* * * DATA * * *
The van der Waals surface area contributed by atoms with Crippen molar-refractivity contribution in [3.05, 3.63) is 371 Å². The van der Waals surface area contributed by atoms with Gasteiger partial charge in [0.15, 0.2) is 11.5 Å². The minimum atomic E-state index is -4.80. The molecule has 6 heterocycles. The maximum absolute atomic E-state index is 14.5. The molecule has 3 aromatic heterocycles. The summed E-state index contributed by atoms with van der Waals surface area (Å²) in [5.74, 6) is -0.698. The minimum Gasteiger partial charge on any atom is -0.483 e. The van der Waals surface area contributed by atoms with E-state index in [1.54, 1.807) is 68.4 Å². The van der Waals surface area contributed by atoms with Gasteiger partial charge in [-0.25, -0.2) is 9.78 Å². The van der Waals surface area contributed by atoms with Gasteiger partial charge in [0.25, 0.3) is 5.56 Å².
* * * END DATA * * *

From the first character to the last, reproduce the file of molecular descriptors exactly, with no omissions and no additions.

The van der Waals surface area contributed by atoms with Crippen molar-refractivity contribution in [3.05, 3.63) is 371 Å². The van der Waals surface area contributed by atoms with Gasteiger partial charge in [0.15, 0.2) is 11.5 Å². The minimum atomic E-state index is -4.80. The molecule has 6 heterocycles. The maximum absolute atomic E-state index is 14.5. The molecule has 3 aromatic heterocycles. The summed E-state index contributed by atoms with van der Waals surface area (Å²) in [5.74, 6) is -0.698. The minimum Gasteiger partial charge on any atom is -0.483 e. The van der Waals surface area contributed by atoms with E-state index in [1.54, 1.807) is 68.4 Å². The van der Waals surface area contributed by atoms with Gasteiger partial charge in [-0.25, -0.2) is 9.78 Å². The van der Waals surface area contributed by atoms with Gasteiger partial charge in [0.25, 0.3) is 5.56 Å².